current affairs

DOMA: A win towards equality around the world

On 26th June, the Supreme Court of the United States ruled the Defence of Marriage Act (DOMA) unconstitutional, allowing same-sex couples the legal benefits of same-sex couples to be recog

On 26th June, the Supreme Court of the United States ruled the Defence of Marriage Act (DOMA) unconstitutional, allowing same-sex couples the legal benefits of same-sex couples to be recognised by the federal government.

In 1996, Bill Clinton signed into action the Defence of Marriage Act, which meant that the federal government did not recognise same-sex unions as ‘marriage,’ instead defining it as strictly between a man and a woman. At present 12 states of the total 50 have legalised same-sex marriage, allowing same-sex couples to call their union a marriage, as well as entitling them to the many benefits married couples receive. Such unions and benefits, though, were not recognised by the federal government, meaning that the title of marriage and the legal benefits were only applicable in a small number of states, a fraction of the whole.


However, a landmark ruling today saw this act overturned by the Supreme Court, with Justice Anthony Kennedy declaring that DOMA is one that defies the Fifth Amendment. As a result couples of the same sex will have their marriage benefits recognised not only in the state they were married in, but by the federal government of the United States of America, a huge win towards the equality same-sex couples have been striving towards.

Whilst not all the 50 states of America have legalised same-sex marriage, campaigners have been fighting for equality to opposite-sex married couples, whose legal benefits are recognised by the federal government.

Highly contested issue

Same-sex marriage is a highly contested issue, not only in the US, but also in the UK and France. At present, the House of Lords are debating the UK’s same-sex marriage bill and it was passed 366 votes to 161 by the House of Commons in March. During the debates, Lord Dear attempted to introduce a wrecking amendment that would have rejected the bill at its second reading, yet this was voted against.

Same-sex marriage has become law in France, making it the 14th country to do so. However, there has been much resistance to the idea, including a man protesting against the bill by attempting interrupting the French Open with a lit flare. More recently, a gay couple is suing a French mayor who has refused to marry them, showing that although the bill has passed in law, in society it has not altogether been accepted.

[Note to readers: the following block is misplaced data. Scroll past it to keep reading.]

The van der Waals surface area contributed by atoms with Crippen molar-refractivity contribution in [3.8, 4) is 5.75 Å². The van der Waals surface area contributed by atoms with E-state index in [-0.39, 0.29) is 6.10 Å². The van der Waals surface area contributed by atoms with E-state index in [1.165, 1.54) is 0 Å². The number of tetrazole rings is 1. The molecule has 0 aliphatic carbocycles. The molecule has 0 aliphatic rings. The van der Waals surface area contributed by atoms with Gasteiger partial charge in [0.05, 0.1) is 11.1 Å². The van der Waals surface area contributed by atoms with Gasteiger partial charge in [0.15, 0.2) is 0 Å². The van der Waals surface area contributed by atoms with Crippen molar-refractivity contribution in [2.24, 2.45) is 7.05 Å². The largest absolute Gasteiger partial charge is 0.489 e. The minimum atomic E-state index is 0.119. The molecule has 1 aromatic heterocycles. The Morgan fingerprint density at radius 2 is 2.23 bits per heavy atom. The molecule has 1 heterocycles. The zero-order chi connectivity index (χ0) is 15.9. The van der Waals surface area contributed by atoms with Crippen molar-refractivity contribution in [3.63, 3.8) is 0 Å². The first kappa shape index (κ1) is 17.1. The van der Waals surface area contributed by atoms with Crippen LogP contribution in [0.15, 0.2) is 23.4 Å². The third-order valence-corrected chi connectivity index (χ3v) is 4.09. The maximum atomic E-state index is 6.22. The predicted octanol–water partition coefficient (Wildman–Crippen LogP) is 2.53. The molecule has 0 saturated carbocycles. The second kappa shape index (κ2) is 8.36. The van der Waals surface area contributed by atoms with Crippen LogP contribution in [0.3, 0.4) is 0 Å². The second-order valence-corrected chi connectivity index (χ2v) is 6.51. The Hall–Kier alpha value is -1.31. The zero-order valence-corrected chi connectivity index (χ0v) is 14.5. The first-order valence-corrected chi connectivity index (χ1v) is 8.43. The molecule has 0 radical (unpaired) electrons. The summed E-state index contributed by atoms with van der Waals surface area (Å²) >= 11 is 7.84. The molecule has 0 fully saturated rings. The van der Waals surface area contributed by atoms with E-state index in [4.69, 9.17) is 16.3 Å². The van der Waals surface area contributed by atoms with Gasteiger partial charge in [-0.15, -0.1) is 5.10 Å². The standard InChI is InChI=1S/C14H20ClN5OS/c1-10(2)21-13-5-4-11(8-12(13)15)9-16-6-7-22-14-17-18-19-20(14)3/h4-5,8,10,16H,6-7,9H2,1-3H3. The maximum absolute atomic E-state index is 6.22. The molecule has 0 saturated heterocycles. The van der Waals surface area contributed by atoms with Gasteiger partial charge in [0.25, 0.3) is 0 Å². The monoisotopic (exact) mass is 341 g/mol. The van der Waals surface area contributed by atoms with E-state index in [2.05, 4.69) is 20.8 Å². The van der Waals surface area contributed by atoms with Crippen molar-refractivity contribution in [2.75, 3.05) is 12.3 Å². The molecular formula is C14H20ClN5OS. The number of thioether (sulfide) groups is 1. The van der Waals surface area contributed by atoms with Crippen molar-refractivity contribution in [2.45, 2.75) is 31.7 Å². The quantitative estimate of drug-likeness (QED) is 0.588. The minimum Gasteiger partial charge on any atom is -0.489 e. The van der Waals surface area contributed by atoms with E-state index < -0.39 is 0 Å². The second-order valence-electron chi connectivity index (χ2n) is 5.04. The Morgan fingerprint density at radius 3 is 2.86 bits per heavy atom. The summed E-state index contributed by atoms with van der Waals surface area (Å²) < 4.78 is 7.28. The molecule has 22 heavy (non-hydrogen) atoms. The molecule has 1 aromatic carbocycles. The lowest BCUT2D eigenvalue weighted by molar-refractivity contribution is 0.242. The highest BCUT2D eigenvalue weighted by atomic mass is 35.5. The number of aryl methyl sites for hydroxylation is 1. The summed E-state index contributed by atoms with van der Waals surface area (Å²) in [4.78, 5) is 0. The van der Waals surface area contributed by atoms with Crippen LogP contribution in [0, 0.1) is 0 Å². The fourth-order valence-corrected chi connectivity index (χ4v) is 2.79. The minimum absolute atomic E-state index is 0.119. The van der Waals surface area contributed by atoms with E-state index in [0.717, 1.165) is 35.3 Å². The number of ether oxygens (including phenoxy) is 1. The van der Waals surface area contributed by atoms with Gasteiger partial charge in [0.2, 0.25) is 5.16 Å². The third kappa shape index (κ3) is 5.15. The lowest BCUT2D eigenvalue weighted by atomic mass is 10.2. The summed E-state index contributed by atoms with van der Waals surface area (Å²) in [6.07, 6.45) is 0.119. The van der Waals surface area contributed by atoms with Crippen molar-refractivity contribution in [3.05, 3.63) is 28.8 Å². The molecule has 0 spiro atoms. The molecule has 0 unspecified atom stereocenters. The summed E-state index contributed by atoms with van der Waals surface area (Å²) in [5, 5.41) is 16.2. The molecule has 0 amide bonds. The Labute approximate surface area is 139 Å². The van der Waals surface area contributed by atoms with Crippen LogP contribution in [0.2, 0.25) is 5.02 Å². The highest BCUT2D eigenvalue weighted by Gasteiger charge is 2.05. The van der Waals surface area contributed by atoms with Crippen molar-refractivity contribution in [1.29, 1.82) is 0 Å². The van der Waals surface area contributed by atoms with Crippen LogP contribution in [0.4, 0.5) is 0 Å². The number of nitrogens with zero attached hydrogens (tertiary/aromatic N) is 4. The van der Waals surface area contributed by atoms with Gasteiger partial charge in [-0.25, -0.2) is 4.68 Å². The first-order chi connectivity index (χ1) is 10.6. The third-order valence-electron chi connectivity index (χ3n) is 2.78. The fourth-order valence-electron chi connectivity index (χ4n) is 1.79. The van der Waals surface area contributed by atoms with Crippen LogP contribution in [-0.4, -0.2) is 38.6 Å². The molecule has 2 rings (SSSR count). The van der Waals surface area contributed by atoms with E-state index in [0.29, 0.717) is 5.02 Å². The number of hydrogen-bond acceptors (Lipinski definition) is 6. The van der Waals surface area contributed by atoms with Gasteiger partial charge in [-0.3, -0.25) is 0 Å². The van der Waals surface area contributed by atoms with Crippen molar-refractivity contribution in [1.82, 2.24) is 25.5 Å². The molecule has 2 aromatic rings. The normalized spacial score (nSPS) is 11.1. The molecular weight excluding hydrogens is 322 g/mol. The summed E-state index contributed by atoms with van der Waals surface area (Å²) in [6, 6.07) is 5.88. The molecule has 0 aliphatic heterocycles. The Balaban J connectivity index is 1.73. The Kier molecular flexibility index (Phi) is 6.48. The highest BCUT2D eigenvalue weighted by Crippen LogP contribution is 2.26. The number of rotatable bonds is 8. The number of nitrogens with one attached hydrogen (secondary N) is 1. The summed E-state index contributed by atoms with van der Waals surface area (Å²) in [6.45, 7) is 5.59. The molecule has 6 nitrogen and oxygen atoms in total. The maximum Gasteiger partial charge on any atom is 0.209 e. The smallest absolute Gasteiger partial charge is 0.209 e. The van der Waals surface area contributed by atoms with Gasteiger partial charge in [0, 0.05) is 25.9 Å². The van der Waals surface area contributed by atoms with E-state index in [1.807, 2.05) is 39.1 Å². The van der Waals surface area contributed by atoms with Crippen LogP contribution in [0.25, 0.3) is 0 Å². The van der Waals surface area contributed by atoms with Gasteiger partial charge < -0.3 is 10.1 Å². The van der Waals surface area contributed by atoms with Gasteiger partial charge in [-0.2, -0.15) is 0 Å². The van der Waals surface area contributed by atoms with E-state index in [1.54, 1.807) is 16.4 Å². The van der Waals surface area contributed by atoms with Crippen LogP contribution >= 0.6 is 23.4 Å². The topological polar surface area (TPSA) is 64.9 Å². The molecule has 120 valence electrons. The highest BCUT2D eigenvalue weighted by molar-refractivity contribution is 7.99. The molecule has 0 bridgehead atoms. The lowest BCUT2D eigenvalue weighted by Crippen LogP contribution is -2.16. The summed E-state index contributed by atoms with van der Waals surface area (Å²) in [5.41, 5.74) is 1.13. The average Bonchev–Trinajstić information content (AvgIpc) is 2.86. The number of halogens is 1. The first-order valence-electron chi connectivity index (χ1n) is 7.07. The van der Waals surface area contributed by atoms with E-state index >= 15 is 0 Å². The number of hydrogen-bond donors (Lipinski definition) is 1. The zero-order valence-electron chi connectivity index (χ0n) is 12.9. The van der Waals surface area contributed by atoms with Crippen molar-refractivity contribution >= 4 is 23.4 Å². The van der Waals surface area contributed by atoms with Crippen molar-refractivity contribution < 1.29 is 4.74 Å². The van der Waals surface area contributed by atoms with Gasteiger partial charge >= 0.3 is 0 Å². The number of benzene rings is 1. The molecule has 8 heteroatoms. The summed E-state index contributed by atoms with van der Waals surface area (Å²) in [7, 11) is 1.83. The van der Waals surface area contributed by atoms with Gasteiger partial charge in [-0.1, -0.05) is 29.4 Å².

Not accepted

Whilst campaigners have been arguing for what they perceive as equality to opposite-sex couples, protestors have severely taken against the redefinition of marriage that it would imply. In citing religious arguments, protestors have claimed that same-sex marriage is in direct opposition to The Bible, hence the slogan “It’s Adam and Eve, not Adam and Steve.”

Furthermore, marriage has been referred to as a core institution of a country’s values and beliefs, a view particularly held by the US Republican Party and Mitt Romney. Many have likened the resistance to the bill to the protestation against interracial marriage, perceiving it to be a similar civil rights issue. Ultimately, it has to be decided whether it is a moral question, or a religious one.

In the UK, the proposed bill will prevent the Church of England and the Church of Wales from performing same-sex marriage unions as a means of safeguarding their religious freedoms. However, groups such as the Quakers have expressed their willingness to perform such unions and will be legally allowed to do so if the bill passes.

Separate but equal

In essence, the debate around same-sex marriage takes two sides. On the one hand, those for it seek to have their unions recognised as a marriage, proving them to be equal to opposite-sex couples. In the UK, civil partnerships entitle same-sex couples to the same legal benefits, but do not allow the union to be referred to as a marriage. This in turn has created the argument that same-sex couples are separate but equal.

The repeal of DOMA in the US is about allowing same-sex couples that have been married have the federal government recognise their union as one, allowing them access to their legal benefits as a married couple across the states. On the other hand, protestors have decried same-sex marriage as a social evil, one that redefines and therefore weakens the institution of marriage. Indeed, they perceive the need for preservation, in some cases using religious arguments such as those The Bible provides for vindication.

The Supreme Court’s decision today represents another move towards equality for same-sex couples; they now have the federal government’s recognition of their union. However, this does not entirely mean that full equality has been achieved, particularly as the majority of states still do not allow same-sex marriage.

What do you think is next for same sex marriage? Have your say in the comments section below, on Facebook or on Twitter. You can also read a piece by deputy editor Alex Veeneman examining the view from Americans on DOMA here.

Photo: Fibonacci Blue